Excerpts from Jim Conrad's
Naturalist Newsletter

Northern Cricket Frog, ACRIS CREPITANS

from the February 16, 2009 Newsletter, issued from near Natchez, Mississippi:

At the bayou floor's edge, a grayish frog hardly larger than my thumbnail catapulted from beneath my descending foot just in time. It took a while to find his resting spot because he was beautifully camouflaged among dry, brown leaves. When I finally located him he was so warty that I thought he was a baby toad, but soon doubt arose. See what you think; that's him above.

His snout seemed too long and rounded to be a toad's, there were no signs of a toad's parotoid glands behind the eyes, and his middle back toe seemed too long and slender to be a toad's. Eventually it occurred to me that this must be a cricket frog, despite cricket frogs I've known being of different colors, and nearly always showing a nice black triangle atop the head between the eyes. Best I can figure out, the picture shows a Northern Cricket Frog, ACRIS CREPITANS, but it sure is a plain one. The species is famous for its varied coloring and patterning, however. Just in New York six distinct but intergrading color morphs and four pattern morphs have been recognized.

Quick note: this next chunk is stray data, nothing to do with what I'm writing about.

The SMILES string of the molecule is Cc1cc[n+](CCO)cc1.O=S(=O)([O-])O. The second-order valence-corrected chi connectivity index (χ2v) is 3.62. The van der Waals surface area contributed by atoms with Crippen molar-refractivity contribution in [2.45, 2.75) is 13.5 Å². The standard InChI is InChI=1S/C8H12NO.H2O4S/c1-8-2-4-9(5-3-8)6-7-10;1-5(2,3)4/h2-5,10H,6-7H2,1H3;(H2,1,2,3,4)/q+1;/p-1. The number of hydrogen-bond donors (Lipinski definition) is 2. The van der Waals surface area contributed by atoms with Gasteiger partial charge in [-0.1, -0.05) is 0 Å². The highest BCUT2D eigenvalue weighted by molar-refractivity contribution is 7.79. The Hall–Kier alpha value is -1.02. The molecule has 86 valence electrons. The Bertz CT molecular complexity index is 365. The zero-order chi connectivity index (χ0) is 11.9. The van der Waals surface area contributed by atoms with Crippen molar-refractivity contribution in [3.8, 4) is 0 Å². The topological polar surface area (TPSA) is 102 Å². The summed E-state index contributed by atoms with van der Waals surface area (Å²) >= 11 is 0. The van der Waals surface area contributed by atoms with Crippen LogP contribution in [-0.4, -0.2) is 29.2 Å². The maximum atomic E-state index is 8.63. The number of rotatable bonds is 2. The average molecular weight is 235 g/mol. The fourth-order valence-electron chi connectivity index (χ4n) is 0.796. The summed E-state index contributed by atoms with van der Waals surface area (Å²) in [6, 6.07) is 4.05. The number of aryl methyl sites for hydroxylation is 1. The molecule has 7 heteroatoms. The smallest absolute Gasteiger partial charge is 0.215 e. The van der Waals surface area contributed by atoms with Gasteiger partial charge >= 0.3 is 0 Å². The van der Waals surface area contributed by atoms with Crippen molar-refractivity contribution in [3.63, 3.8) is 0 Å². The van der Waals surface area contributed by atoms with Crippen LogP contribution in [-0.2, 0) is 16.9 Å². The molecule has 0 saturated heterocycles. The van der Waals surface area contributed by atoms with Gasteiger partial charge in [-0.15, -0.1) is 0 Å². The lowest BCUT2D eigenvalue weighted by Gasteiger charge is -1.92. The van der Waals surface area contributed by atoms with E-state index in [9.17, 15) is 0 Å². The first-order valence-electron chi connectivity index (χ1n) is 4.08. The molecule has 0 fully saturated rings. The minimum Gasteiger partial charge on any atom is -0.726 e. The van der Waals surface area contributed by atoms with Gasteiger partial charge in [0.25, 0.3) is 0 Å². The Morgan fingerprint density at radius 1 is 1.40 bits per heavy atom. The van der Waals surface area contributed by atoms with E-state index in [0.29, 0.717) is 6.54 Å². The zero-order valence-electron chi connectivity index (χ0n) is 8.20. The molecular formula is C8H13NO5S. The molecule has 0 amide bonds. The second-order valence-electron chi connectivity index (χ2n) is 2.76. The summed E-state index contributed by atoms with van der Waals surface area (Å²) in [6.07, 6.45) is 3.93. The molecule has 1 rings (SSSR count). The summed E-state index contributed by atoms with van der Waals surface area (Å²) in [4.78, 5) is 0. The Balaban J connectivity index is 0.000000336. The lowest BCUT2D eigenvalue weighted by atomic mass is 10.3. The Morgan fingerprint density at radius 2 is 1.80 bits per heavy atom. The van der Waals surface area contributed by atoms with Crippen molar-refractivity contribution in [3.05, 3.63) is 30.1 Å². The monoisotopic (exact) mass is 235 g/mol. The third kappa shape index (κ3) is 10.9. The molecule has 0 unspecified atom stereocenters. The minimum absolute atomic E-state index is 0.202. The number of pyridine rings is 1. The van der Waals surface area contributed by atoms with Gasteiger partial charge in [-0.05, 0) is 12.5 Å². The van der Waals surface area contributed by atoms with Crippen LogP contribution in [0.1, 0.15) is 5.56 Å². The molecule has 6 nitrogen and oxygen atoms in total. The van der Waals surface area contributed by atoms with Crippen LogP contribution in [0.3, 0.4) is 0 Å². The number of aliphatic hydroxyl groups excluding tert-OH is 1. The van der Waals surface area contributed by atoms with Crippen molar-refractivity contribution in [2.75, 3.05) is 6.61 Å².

For the last couple of weeks I've been hearing both cricket and chorus frogs calling from a pond below my trailer. Cricket frog calls sound like small metal balls being clicked together very fast. You can see two Northern Cricket Frog morphs and hear them calling (click the orange "Listen" bar at the top left) at http://www.enature.com/fieldguides/detail.asp?recNum=AR0554.

Cricket frogs are members of the Treefrog Family, even though they aren't arboreal and their toe tips lack the roundish adhesive pads of other treefrogs.

Northern Cricket Frog populations have suffered greatly during recent years, mostly from pesticides, fertilizers and habitat destruction. Though I remember them as abundant when I was a child in Kentucky, now Acris crepitans is listed as Endangered in Minnesota, Wisconsin and Ontario, Threatened in New York, and as a Species of Special Concern in Indiana, Michigan, and West Virginia.